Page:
The elusive thirty-six

Senior receives perfect score on ACT

According to only .076% of students who take the ACT receive a perfect score.

Lauren Steagall / Legacy Media

According to only .076% of students who take the ACT receive a perfect score.

Senior David Li knew that a 36 was a perfect score on the American College Test (ACT), he just did not know what it was doing written underneath his name. With numb fingers, he logged back out and back into his account. Sure enough, the number remained, David Li, 36.

The ACT is a test used for college admissions and consists of a writing test and four multiple-choice sections, covering English, mathematics, science and writing. Li took the test for the first, and only, time in April when he got the perfect score; a feat only 0.076 percent of test takers achieved, according to PrepScholars, a business dedicated to helping students ace the SAT.

“A perfect score was nowhere on my mind,” Li said. “After I found out, I had to run downstairs to tell my parents.”

Li said he originally prepared for the SAT through Testmasters, a standardized testing tutoring service, and by completing practice tests, but decided to try the ACT when he was disappointed with his SAT scores.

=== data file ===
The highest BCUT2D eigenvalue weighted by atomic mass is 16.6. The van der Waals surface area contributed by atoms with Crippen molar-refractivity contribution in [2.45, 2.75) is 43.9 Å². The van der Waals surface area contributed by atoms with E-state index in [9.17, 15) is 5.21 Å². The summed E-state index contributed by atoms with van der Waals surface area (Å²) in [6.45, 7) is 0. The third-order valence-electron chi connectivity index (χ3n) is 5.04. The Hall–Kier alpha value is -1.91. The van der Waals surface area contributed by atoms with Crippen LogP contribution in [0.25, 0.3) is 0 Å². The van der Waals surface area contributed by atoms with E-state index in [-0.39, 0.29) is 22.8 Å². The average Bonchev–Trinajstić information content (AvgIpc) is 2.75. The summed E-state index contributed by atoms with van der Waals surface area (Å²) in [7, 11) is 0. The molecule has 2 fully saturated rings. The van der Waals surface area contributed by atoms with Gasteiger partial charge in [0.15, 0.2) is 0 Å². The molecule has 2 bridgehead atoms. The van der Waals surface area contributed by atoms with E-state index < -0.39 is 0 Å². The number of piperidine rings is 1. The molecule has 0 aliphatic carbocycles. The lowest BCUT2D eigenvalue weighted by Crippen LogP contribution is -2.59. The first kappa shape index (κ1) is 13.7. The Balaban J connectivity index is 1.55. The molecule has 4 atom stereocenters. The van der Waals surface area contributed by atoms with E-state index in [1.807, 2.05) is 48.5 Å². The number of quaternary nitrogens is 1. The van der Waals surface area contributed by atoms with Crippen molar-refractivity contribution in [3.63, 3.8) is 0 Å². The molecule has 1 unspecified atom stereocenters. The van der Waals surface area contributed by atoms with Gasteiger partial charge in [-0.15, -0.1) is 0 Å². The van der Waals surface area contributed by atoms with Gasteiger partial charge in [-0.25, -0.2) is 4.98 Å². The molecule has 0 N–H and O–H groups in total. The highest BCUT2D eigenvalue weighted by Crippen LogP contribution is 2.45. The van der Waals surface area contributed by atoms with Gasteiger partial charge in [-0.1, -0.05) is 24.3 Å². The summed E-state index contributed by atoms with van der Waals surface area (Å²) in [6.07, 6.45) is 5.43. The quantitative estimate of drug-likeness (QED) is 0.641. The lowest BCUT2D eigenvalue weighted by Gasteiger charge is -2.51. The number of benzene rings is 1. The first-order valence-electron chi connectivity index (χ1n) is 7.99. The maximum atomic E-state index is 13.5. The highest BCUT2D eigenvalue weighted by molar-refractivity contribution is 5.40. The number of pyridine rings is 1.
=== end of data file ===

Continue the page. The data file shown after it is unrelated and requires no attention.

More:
“I wasn’t surprised when he told me,” senior Eshaan Patel said. “I’ve known David for years, and I know how much he studied for the SAT. The ACT measures knowledge over the same things.”

Li is currently ranked No. 1 in his class with a GPA of 5.76.

“Most people forget that, besides those facts, he’s still like every one of us,” senior Sydney Miranda said. “What makes him stand out is that he is so focused, and is so driven to succeed in all the things he sets his mind on.”

Aside from academics, Li focuses on his music. He won first place in state in Texas Music Teachers Association piano performance competitions freshmen through junior years, for concerto for the first two years, then solo for his last.

“He certainly has a serious dedication,” English teacher Kim Abshire said. “I think it may be his music that helps him to succeed. Music, particularly classical music, has been linked by numerous studies to certain parts of the brain. That stands out among other high-achieving students. I think he’ll get into whatever school he wants.”

According to Li, the score gave him the confidence to apply to his dream school, Yale, although he holds some higher aspirations.

If my dream of becoming an NBA [National Basketball Association] All-Star or Batman doesn’t work out, I’ll pursue a career in medicine,” Li said. “My fields of interests include neuroscience and radiology.”